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in the late 1990s, different actors came together to push through what i thought were some pretty important treaties whether it was one, banning land mines, but i think you need to find the u.n. find a better way to engage with these groups whether it's to push through a treaty or implement a treaty or whether better peace keeping, stakeholders and so forth. >> michael schroeder, kurran ross. thank you for being with us. let's take a look at the headlines. soulaiman anu ghaith, osama
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bashar al-assad's son-in-law, faces punishment. the government issues its revised estimate of economic growth. michael brown, the unarmed teen shot in ferguson, missouri this summer. a father whoots son was shot down by police, his mission to change how these investigations are concluded.
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on tech know, >> i landed head first at 120 mph >> a shocking new way to treat brain injuries >> transcranial directto treat stimulation... don't try this at home... >> but some people are... >> it's not too much that we'ed fry any important brain parts... >> before you flip the switch, get the facts... >> to say that passing a low level of current is
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automatically safe, is not true >> every saturday, go where technology meets humanity... >> sharks like affection >> tech know, only on al jazeera america >> the parents of miesh the unarmed teenager -- by michael brown, the unarmed teenager shot and killed in ferguson, missouri, are in the news again. asking to take over the investigation of their son's death. mrs. brown vowed to keep speaking out for her son. >> he was an average teenager, he didn't deserve that, in that
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he meant something to me. >> amen. [applause] >> and i won't stop fighting for my son ever until i get what is deserved. and that's justice. >> on thursday brown's parents will travel to washington, d.c. to rally for their son. after the shooting in ferguson there's closer scrutiny in the nation, the people investigating these shootings are the police themselves. one grieving be father is making that his mission to change that. christof putzel reports. >> tell me about your son. >> 21-year-old kid, had flaws, but that picture i took was the last one i took of him. the younger brother was crying and i snapped it and it was the last photo i ever took of him. >> in the night of november 7th, 2004, michael bell jr.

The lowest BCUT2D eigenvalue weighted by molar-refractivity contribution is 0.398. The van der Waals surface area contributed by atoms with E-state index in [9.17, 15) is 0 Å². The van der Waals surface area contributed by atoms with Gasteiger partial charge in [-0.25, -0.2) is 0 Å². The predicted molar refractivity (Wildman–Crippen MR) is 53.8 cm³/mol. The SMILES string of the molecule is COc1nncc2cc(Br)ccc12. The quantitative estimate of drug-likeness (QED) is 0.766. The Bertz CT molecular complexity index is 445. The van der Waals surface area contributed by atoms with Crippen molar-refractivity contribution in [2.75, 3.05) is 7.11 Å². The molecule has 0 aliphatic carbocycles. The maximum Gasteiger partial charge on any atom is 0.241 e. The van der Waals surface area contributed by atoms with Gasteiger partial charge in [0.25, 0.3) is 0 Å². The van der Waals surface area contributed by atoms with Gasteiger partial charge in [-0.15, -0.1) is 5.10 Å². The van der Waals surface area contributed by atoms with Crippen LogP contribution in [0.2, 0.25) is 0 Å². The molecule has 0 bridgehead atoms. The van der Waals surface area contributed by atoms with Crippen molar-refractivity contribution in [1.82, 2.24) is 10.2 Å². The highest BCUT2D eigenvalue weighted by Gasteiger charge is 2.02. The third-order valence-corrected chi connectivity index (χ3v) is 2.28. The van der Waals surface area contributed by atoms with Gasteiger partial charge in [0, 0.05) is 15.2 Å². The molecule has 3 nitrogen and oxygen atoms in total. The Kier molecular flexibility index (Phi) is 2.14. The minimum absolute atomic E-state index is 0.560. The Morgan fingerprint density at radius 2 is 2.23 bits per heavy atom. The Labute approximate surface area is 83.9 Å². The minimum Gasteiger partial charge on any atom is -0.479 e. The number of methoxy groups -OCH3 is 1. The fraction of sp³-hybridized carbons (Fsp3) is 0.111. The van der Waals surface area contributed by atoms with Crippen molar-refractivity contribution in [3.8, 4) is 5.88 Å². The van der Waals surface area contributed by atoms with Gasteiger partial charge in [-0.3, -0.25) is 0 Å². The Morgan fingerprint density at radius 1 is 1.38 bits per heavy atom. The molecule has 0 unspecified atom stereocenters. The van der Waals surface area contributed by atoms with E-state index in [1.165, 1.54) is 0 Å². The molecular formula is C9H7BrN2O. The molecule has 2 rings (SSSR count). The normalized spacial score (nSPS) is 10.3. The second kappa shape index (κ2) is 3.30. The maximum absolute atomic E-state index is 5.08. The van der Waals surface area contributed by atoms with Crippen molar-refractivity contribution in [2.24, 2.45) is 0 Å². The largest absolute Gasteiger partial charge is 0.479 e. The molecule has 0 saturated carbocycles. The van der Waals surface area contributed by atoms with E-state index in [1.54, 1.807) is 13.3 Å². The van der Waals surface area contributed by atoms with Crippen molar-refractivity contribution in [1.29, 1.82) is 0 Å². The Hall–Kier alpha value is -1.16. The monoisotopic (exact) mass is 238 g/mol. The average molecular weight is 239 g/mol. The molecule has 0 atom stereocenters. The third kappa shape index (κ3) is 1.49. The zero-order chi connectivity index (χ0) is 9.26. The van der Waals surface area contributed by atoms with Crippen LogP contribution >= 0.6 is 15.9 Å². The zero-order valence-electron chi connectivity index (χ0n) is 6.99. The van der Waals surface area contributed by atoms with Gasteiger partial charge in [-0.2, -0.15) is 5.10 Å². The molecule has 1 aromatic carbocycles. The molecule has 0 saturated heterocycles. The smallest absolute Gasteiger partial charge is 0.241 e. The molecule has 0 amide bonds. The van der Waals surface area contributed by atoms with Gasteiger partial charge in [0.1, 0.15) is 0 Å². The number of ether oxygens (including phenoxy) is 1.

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was stopped by kenosha police, captured on a police car's dashboard camera the the situation escalated. michael bell sr. showed me what he said happened next. >> michael is bent over the car this way and his hands behind his back. the officer holding him in a bear hug. the officer says he's got my gun he's got my gun. >> this credit shows eerie ep a reenactment of the events. >> the police have held a review panel and they've cleared themselves of any wrongdoing, the shooting the justified. >> he vowed-d the shooting is
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justified. >> he vowed them for real change. >> let's make sure the police department that is involved doesn't investigate themselves. >> he began to put together a team that had all experienced violence at the hands of wisconsin police. there was little chance the reform would ever become law so bell reached out. >> so i contacted the director of the state's largest police association and his name is james palmer. he essentially said if you take down your billboards, i will help you craft a bill that you suggest, and let's say if we can run it through the legislature. >> to michael bell's credit he took down the billboards and we continue a dialogue that continues to this day. >> with the union backing the bill was signed on april 22nd of this year. >> it just felt like i accomplished my mission. >> would michael be happy?
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>> yeah. >> christof putzel, al jazeera. >> father making a difference. over 100 pounds of seized rhino horns were burned. the seizure, was done to raise attention aat the issue of rhino horn illegal trafficking. spacex took off to deliver goods to the international space station. the first 3d printer in space was part of its cargo go. expected to arrive on tuesday. part of 12 missions planned by spacex which has a 1.6 billion contract with nasa. that's it, i'm thomas drayton in
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new york. i'll be back at 11:00 p.m. eastern, 8:00 pacific. edge of eighteen is coming up next. thanks for watching.
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>> what you want to do? just don't want to go to college, you want to be a drop out? >> my mom don't know what i deal with on a daily basis. i've been shot at a couple of times. i really don't care about college. >> so you just throw your life up in the air, just like your daddy? >> i live in mosca, colorado, aka the middle of nowhere. >> thanks. my quest is to find me and me is not here. going to college is the only way i'm going to be able to get out of here. i'm opening my letter from